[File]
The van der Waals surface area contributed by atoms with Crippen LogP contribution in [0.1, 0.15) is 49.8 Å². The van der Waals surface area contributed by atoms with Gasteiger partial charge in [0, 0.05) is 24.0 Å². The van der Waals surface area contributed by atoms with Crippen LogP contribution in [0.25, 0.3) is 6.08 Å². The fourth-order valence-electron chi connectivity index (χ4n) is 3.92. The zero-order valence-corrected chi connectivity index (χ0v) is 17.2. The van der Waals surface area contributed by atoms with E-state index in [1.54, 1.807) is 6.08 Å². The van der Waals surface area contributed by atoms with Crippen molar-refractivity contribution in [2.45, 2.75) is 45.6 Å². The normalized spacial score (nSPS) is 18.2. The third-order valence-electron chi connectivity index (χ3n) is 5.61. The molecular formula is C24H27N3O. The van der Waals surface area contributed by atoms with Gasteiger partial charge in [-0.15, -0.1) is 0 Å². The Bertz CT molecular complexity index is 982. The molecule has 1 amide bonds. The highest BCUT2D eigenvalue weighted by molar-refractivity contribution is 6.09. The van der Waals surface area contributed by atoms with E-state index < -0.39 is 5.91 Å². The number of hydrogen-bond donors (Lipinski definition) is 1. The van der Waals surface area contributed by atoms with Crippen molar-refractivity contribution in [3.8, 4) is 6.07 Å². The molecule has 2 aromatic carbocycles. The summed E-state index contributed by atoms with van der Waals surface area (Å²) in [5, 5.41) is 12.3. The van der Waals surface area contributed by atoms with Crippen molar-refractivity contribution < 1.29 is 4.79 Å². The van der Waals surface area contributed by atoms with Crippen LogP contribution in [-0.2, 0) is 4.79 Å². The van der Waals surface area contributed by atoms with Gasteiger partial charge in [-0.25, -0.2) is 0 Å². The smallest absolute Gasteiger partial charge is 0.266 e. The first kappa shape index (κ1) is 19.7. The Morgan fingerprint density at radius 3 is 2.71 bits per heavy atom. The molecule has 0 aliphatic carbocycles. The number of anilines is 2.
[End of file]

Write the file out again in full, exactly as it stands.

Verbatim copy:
The van der Waals surface area contributed by atoms with Crippen LogP contribution in [0.1, 0.15) is 49.8 Å². The van der Waals surface area contributed by atoms with Gasteiger partial charge in [0, 0.05) is 24.0 Å². The van der Waals surface area contributed by atoms with Crippen LogP contribution in [0.25, 0.3) is 6.08 Å². The fourth-order valence-electron chi connectivity index (χ4n) is 3.92. The zero-order valence-corrected chi connectivity index (χ0v) is 17.2. The van der Waals surface area contributed by atoms with E-state index in [1.54, 1.807) is 6.08 Å². The van der Waals surface area contributed by atoms with Crippen molar-refractivity contribution in [2.45, 2.75) is 45.6 Å². The normalized spacial score (nSPS) is 18.2. The third-order valence-electron chi connectivity index (χ3n) is 5.61. The molecular formula is C24H27N3O. The van der Waals surface area contributed by atoms with Gasteiger partial charge in [-0.15, -0.1) is 0 Å². The Bertz CT molecular complexity index is 982. The molecule has 1 amide bonds. The highest BCUT2D eigenvalue weighted by molar-refractivity contribution is 6.09. The van der Waals surface area contributed by atoms with E-state index < -0.39 is 5.91 Å². The number of hydrogen-bond donors (Lipinski definition) is 1. The van der Waals surface area contributed by atoms with Crippen molar-refractivity contribution in [3.8, 4) is 6.07 Å². The molecule has 2 aromatic carbocycles. The summed E-state index contributed by atoms with van der Waals surface area (Å²) in [5, 5.41) is 12.3. The van der Waals surface area contributed by atoms with Crippen molar-refractivity contribution < 1.29 is 4.79 Å². The van der Waals surface area contributed by atoms with Crippen LogP contribution in [-0.2, 0) is 4.79 Å². The van der Waals surface area contributed by atoms with Gasteiger partial charge in [-0.25, -0.2) is 0 Å². The smallest absolute Gasteiger partial charge is 0.266 e. The first kappa shape index (κ1) is 19.7. The Morgan fingerprint density at radius 3 is 2.71 bits per heavy atom. The molecule has 0 aliphatic carbocycles. The number of anilines is 2.